This semester I had a quiz for my physics class that lead me to find some common mistakes. I used this idea to create homogeneous groups based on their results and then throughout that class visited each of the groups to discuss what their next steps should be. The feedback from students was that they enjoyed being put into different groups like this and that I should do it again. It is kind of funny how often they appreciate new groups but they never switch it up on their own (even though this class choose their own groups).

I am always seeking new ideas to try to work on this culture some more. I am also doing a lot of work around my assessment practices in general and hope to work more with learning goals in the future (and then make info available to students showing them their learning level of each of the goals so that they can see what I think they need to work on whenever they need).

If you have ideas, please share!

Happy Spring!

Friday, March 27, 2015

Week 13 - Assessment & Evaluation

Starting last spring I started to go to after school sessions lead by our Secondary Assessment Resource Coordinator of our board around assessment in secondary schools. I have been (what many of us lovingly call ourselves) an assessment nerd for awhile now. In the spring of 2013 I did an online AQ through Queen's to develop a better understanding of student Assessment & Evaluation and have enjoyed discussing, learning, and developing student assessment practices ever since. It is a complex beast, worth a lot of our time and effort - it is the backbone of our everyday decisions and long term planning (or at least it should be).

Around the time I had planned to write this blog we had a positive climate day at our school that included a speaker for our students. In his presentation the speaker showed the students part of a children's book he had written that refers to education as a hegemony. It was a light bulb moment for me to have one word that can describe my feelings around the changes that education needs to make all of a sudden - I have always found it ironic that we reference education as preparing students for what comes next (this phrase is used at all grade and levels of education) and yet, we are not really equipped to do this in our changing world.

These early experiences with out A&E coordinator had a lot of discussion around triangulation of evidence and the fact that appearances in secondary education are that we are further behind in implementing growing success than our elementary counter parts (though perhaps this is just an appearance?). As it turned out a bunch of the teachers who had chosen to attend one of these sessions were math educators and we all had the same feeling - we all WANT to learn to triangulate evidence in our math class rooms but do not feel like we know HOW. From this session we requested a chance to create a working team to come up with some things to work from that we can hopefully spread and share with other colleagues. [At the time I planned to write this we had not gotten to a point where we had anything planned, but we now have meeting dates in place for a group of us to do just that with support from our A&E coordinator. These are planned for April and plan to blog about these experiences later.]

It is going to take some time and effort up front to make all of this work, but I am looking forward to continuing to explore these ideas with my peers and to trying new things. I have started to explore e-portfolios as a way to track student learning (and find this way more meaningful for report writing than just looking at a list of marks I have recorded as I can speak to specifics a lot more easily). I have started doing this on my own (which is time consuming) and plan to explore ways of getting students to do this for themselves and sharing it with me instead (next year).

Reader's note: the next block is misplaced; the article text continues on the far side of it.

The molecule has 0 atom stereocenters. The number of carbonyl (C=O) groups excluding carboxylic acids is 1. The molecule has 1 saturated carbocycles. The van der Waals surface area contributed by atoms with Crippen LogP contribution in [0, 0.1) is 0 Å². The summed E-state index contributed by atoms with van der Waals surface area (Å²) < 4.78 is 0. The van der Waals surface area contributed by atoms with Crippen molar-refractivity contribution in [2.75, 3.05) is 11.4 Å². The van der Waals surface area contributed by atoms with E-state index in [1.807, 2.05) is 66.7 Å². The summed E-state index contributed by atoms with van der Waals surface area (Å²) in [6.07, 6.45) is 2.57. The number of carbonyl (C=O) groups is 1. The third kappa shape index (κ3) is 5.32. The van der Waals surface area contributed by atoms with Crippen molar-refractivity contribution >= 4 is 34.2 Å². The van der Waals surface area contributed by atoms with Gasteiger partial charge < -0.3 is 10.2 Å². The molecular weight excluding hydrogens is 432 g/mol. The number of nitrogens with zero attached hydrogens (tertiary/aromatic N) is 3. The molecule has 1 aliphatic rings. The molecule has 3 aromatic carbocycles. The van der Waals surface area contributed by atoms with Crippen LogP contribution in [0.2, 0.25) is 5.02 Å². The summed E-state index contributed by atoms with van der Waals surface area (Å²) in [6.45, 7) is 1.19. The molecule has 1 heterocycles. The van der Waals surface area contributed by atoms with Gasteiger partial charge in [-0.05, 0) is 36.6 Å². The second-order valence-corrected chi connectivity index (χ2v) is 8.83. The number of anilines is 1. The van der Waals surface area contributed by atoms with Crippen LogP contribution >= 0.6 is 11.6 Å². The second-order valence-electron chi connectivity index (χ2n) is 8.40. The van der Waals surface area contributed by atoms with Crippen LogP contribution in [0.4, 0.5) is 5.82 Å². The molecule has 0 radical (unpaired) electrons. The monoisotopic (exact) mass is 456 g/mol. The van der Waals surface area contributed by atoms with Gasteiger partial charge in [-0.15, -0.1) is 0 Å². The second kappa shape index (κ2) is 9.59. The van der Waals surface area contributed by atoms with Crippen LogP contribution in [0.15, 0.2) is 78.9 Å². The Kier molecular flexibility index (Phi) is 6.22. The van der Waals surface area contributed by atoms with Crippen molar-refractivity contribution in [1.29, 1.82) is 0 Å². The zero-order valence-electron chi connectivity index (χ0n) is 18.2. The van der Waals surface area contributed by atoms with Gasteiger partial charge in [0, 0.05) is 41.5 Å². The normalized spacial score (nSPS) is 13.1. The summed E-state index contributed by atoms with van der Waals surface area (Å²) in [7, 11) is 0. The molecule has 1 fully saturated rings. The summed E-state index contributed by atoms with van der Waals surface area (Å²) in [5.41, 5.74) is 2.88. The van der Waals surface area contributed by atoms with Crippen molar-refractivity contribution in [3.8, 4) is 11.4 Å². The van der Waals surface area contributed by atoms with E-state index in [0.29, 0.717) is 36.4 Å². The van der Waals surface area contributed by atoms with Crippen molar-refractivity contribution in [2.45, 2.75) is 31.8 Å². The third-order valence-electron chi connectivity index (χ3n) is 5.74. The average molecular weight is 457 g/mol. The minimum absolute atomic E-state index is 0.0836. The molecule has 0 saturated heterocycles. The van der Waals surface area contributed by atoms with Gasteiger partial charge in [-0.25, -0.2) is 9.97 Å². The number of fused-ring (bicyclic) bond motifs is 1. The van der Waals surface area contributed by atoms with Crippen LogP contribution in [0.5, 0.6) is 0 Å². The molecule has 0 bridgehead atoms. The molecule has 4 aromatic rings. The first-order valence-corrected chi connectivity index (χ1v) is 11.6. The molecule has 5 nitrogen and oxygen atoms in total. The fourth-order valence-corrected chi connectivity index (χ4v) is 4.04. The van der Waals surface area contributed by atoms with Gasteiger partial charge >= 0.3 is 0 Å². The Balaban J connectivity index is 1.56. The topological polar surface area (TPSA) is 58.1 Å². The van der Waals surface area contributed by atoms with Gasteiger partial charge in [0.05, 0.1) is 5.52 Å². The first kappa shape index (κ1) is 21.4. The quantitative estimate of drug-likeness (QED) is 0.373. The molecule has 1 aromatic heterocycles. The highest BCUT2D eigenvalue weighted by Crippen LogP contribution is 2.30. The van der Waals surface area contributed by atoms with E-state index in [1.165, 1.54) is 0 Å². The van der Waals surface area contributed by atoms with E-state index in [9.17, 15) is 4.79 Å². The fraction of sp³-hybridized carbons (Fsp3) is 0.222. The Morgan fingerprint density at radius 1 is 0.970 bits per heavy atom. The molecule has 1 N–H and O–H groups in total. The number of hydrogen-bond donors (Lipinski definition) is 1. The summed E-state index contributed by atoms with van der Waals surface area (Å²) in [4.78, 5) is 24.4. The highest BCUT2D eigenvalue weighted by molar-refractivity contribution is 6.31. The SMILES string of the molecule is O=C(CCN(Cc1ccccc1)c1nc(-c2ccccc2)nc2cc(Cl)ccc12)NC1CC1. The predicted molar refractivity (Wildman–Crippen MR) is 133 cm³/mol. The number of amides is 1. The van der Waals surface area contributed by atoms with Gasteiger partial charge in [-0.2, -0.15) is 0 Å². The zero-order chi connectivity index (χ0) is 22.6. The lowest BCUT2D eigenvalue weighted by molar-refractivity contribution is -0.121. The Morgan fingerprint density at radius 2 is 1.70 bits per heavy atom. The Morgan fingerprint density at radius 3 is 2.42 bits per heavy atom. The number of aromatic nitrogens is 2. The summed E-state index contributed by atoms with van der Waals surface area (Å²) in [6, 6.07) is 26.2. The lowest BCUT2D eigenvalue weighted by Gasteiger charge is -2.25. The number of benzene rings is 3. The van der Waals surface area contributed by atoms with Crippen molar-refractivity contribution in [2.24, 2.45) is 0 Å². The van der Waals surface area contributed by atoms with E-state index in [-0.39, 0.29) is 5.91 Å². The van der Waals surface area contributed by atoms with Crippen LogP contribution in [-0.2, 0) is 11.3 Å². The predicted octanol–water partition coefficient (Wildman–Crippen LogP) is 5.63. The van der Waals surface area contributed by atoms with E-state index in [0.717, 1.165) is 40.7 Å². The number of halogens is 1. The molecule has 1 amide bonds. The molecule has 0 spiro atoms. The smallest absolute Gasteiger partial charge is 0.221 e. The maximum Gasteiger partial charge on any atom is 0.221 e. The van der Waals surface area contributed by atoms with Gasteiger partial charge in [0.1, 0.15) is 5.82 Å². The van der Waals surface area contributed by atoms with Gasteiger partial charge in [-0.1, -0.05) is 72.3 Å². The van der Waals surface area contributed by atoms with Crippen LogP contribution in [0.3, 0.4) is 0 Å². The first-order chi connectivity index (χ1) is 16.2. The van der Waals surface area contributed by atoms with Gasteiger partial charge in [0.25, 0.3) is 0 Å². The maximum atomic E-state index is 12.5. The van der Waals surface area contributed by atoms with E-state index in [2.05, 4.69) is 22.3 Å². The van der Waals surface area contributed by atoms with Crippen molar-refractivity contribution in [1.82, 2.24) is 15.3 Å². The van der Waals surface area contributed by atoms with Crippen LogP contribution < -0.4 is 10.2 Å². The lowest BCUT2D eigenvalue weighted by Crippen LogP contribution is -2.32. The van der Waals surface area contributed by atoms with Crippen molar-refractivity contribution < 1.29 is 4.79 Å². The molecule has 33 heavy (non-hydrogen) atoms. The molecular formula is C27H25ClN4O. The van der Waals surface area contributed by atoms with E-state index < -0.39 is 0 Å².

More A&E blogs to come.

Monday, January 12, 2015

Week 18: How I Get Unstuck

I will start with a simple truth. I have not really worked to get "unstuck" this time around. Sometimes it just feels easier to start fresh and make improvements the next time.

Today's #flipclass chat has helped me to realize that I think the root cause of feeling stuck has been getting bogged down by the unmotivated around me. And the funny thing is, that is a pretty small minority, really. I also have people around who have worked their butts off for me. So why has the negative had such an impact on my actions? This is, of course, the unanswered question.

I think I used the nearing end of the semester  to become a light at the end of the tunnel to resort to looking forward to a fresh start with a new group (and a new course to flip!). Maybe that is not so much of a a bad thing anyway. We are at a point in the semester now where we are in review and culminating mode, so there is not much "new" to act on.

We have to remember that there will never be a perfect way to do something. There will never be a 100% buy-in to everything that we do in a class. There will never be an entire group of completely motivated people. But the drive to work toward the 100% will always be a part of the hopes for many educators so sometimes we will get dragged down by negativity. We are human, so sometimes we will be unmotivated, or need a break.

So, in the end, I will seek to embrace the "stuck" moments and remember that they are part of the process. They are what lead us to do some real reflection and make the bigger decisions about our classes.

Now, my fear is that I have too much motivation for the new semester and it will lead to little sleep (which inevitably leads to burn out...and the cycle begins again). But hey, one day I will find better ways to use my time and sleep will become important again ;)